Sarah MacLeish

Contact Information

Sarah.MacLeish2@UHHospitals.org

 

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Sarah MacLeish, DO

Assistant Professor

  • Division: Endocrinology and Metabolism

Bio

Sarah MacLeish, DO, is a pediatric endocrinologist in the Division of Pediatric Endocrinology and Metabolism at University Hospitals Rainbow Babies & Children’s Hospital. She is Medical Director of the Diabetes Technology Clinic and Assistant Professor of Pediatrics, Case Western Reserve University School of Medicine.

She is board certified in pediatrics and pediatric endocrinology. She has special interests in Type 1 diabetes, use of mobile technologies to improve diabetes care and underserved children with diabetes. Dr. MacLeish was named to the UH Rainbow Babies & Children’s Hospital medical staff in 2011.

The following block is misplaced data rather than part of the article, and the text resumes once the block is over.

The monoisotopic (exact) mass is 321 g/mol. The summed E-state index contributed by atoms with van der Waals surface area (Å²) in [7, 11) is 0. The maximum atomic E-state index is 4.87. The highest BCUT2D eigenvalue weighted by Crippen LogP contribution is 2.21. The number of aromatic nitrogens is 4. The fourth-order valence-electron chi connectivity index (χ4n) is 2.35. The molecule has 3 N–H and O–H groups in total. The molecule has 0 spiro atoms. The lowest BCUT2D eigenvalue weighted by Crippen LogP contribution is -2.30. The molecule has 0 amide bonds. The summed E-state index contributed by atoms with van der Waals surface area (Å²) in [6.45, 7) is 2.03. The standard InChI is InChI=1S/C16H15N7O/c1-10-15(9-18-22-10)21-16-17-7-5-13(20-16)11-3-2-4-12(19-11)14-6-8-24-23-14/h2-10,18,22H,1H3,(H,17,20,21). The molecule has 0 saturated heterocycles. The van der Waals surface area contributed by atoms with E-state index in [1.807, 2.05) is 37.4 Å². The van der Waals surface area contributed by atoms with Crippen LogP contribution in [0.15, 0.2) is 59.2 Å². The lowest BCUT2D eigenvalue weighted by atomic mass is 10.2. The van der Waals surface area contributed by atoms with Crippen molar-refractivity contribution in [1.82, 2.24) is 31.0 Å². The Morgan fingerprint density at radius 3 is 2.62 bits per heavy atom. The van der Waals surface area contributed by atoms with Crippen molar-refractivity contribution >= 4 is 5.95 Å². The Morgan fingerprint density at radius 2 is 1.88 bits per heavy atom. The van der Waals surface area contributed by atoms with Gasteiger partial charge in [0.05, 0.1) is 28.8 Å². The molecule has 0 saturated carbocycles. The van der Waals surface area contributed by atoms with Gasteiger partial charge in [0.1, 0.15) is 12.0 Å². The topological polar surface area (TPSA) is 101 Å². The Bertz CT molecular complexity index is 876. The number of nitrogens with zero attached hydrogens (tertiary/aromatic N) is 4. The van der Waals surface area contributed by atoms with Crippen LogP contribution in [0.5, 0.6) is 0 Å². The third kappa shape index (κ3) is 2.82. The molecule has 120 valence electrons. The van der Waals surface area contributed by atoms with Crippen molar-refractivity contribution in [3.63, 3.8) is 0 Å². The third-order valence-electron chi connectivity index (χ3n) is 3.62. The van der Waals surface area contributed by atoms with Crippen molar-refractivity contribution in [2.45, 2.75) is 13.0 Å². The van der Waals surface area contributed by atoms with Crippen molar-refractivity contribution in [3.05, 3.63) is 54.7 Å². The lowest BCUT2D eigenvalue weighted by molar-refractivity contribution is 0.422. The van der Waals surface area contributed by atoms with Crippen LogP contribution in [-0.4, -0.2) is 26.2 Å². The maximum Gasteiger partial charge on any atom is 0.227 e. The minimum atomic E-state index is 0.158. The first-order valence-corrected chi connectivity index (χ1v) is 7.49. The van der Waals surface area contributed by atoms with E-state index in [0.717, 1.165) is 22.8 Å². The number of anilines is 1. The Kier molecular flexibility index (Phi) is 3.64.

Dr. MacLeish is a graduate of the University of Wisconsin-Madison, Madison, Wis., with distinctive scholastic achievement, and Kirksville College of Osteopathic Medicine, Kirksville, Mo. She completed a residency in pediatrics and a fellowship in pediatric endocrinology at UH Rainbow Babies & Children’s Hospital. During her residency she completed an International Health Tract and also trained at Children’s Hospital Number One, Ho Chi Minh City, Vietnam.

Dr. MacLeish’s research interest is in Type 1 diabetes in children. She currently is participating in a project on improving access to intensive diabetes care for children in the Medicaid population. As a fellow she received a research award to study strategies for improving glucose control in adolescents with Type 1 diabetes.

Dr. MacLeish has published articles in medical journals on Type 1 diabetes in children and is a reviewer for Children’s Health Care. She serves as a volunteer on the Medical Staff Committee for Camp Ho Mita Koda in Newbury, Ohio, a summer camp for children with diabetes.

She is a member of the Endocrine Society, American Diabetes Association, International Society for Pediatric and Adolescent Diabetes and Pediatric Endocrine Society.

Research Interests
• Type 1 diabetes in children